Subjects deceased during study follow-up will be scored as mRS 6, as per the standard scoring for mRS. For subjects missing data for the primary efficacy endpoint, missing values will be imputed using the last observation carried forward (LOCF) method—that is, using the mRS value as of the last available follow-up visit or discharge (whichever is later). A sensitivity analysis will be performed for the intention to treat population in which subjects with missing data for the primary efficacy endpoint will be scored as mRS 6 (ie, failure). A second sensitivity analysis will be performed in which subjects with missing data for the primary efficacy endpoint will be excluded. Under the intention to treat principle, all patients who are randomized are included in the analysis. Additional details can be found in the statistical analysis plan.
Formal hypothesis tests will be performed for the secondary efficacy endpoints only if the null hypothesis is rejected for the primary efficacy endpoint. Holm’s stepwise testing procedure will be used to adjust the significance levels of the tests in the analysis of the secondary efficacy endpoints in order to take multiplicity into account. Holm’s procedure is conducted as follows. The ordered P values p(1), p(2), p(3), and p(4) will be obtained, where the ordering is from least to greatest. The testing procedure begins with the null hypothesis associated with the most significant P value (ie, with H(1)). This hypothesis is rejected if p(1) ≤0.05/4. If H(1) is not rejected, stop the hypothesis testing. Otherwise, proceed to test H(2), which will be rejected if p(2) ≤0.05/3. If H(2) is not rejected, stop the hypothesis testing. Otherwise, proceed to test H(3), which will be rejected if p(3) ≤0.05/2. If H(3) is not rejected, stop the hypothesis testing. Otherwise, proceed to test H(4), which will be rejected if p(4) ≤0.05/1. If the null hypothesis is rejected for a given secondary efficacy endpoint, P values for subsequent endpoints will be presented for descriptive purposes only. Additional details for subgroup and secondary analyses are available in the statistical analysis plan.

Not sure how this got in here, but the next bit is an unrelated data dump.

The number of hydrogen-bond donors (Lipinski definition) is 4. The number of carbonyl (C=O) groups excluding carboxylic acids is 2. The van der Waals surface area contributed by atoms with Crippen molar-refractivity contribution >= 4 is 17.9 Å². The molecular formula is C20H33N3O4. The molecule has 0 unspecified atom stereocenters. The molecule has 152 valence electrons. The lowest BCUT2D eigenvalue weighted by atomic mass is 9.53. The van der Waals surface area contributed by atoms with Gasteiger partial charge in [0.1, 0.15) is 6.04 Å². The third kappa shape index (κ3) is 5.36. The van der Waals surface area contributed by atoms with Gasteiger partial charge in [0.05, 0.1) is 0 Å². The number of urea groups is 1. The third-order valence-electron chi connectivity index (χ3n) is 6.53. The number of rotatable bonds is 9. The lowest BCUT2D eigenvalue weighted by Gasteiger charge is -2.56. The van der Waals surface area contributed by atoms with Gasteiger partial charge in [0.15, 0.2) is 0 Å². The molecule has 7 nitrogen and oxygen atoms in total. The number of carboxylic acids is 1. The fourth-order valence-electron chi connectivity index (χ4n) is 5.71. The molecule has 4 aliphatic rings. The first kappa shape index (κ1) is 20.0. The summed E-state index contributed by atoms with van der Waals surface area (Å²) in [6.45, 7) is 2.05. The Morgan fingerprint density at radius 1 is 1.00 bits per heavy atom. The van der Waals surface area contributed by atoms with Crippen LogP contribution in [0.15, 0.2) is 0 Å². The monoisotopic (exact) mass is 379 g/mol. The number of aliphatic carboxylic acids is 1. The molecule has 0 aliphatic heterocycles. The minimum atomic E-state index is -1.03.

Study organization and funding
The trial was funded in May 2015 with sponsorship from Penumbra. Enrollment began in June 2015 and patient enrollment was completed in July 2017. The last patient follow-up was completed in October 2017. Core laboratory review, site verification of data, and data coordinating center data integrity confirmation is ongoing. The clinical coordination for the trial is being performed at the Medical University of South Carolina, Charleston, South Carolina, USA. The statistical and data coordination for the trial is being conducted at Mount Sinai Hospital New York, New York, USA.
Neurothrombectomy has been shown to be safe and effective for the revascularization of occluded cerebral vessels in multiple randomized trials, generating level 1 evidence for the performance of neurothrombectomy. However, the majority of patients randomized to thrombectomy in recent trials were treated with an SRFL approach. COMPASS represents the first prospective, randomized, blinded adjudicator, concurrent, controlled trial designed to evaluate a clinical outcome assessment comparing the ADAPT approach with the SRFL approach in AIS patients treated within 6 hours of symptom onset.